Urban culture and history from the High Middle Ages to the present day can be experienced in one of Southern Germany’s best preserved late medieval town quarters.
The tour through seven historical buildings takes you into the living spaces and worlds of the former inhabitants. The architectural highlight of the museum is the glass-roofed inner courtyard: it is a central meeting place, café, event location and a unique, atmospheric place to look around and linger.
The quarter is named after the Humpis family, whose heraldic animal, a greyhound, is still the museum’s mascot today.
As co-founders of the large trading company “Große Ravensburger Handelsgesellschaft”, the Humpis family shaped the history of the imperial city of Ravensburg in the late Middle Ages. In “their house”, at Marktstraße 45, they tell how they cultivated relations throughout Europe as overseas merchants, and how they helped shape the city’s politics as its mayors. The Wucherer family of tanners will take you back to 18th century Ravensburg. This period was characterised by religious parity and tolerance, attempts at regulation by the authorities, social conflicts and economic hardship.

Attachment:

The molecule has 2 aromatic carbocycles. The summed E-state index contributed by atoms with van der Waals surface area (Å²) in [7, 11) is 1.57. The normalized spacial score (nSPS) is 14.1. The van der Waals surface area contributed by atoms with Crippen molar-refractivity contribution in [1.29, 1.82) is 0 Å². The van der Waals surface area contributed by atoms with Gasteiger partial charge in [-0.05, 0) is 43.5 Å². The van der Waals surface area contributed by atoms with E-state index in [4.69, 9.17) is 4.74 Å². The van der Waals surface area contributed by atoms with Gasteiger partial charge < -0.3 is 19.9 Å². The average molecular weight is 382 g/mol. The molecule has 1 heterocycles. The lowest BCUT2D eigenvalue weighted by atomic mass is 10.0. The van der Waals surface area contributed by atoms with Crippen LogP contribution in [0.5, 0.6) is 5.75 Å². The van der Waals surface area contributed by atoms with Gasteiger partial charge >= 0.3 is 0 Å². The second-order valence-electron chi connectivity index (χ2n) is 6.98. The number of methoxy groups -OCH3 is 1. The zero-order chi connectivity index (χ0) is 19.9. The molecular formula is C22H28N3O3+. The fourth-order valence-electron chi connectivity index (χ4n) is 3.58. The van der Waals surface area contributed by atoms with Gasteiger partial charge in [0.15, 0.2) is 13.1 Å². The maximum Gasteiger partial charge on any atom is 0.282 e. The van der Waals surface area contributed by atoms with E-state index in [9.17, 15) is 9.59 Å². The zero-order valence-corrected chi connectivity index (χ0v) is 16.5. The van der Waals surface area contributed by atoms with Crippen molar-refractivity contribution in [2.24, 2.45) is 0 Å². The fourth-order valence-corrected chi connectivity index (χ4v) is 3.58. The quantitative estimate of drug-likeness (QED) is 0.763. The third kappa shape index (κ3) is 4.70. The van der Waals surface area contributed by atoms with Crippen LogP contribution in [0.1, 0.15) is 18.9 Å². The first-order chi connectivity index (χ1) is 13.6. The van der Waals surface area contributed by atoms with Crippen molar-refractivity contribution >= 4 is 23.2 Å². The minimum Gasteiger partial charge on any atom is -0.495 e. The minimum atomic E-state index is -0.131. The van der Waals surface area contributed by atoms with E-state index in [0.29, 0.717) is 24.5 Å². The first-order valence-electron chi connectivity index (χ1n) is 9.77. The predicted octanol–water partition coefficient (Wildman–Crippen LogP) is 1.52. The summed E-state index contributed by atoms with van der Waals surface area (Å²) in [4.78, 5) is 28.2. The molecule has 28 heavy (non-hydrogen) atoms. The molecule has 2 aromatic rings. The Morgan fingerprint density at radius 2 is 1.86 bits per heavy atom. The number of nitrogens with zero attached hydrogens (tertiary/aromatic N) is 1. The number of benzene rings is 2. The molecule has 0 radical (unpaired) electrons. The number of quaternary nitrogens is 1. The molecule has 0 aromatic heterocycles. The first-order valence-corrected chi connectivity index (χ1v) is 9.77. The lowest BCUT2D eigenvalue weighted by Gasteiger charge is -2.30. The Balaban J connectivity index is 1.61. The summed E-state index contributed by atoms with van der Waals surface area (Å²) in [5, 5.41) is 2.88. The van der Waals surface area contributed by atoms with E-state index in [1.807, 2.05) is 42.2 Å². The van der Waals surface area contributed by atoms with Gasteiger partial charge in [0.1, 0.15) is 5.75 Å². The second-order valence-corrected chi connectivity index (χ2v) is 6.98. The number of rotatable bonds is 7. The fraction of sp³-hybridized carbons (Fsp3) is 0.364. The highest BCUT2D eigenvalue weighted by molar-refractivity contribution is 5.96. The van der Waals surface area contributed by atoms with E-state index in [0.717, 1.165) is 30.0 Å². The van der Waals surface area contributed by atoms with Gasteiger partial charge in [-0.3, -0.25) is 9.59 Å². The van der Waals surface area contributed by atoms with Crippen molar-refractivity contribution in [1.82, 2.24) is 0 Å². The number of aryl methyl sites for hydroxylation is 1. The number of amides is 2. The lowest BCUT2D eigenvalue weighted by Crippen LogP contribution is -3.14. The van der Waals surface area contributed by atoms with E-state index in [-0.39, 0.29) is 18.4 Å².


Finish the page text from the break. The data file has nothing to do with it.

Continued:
In the 19th
and 20th century the Humpis Quarter was a place of hospitality, conviviality and exchange between social classes, locals and outsiders. At the same time, this was also a time of political inequality, ideological conflicts, nationalism, global wars, exclusion and expulsion. These topics are examined in rooms in the east wing, the history laboratory, and in temporary exhibitions.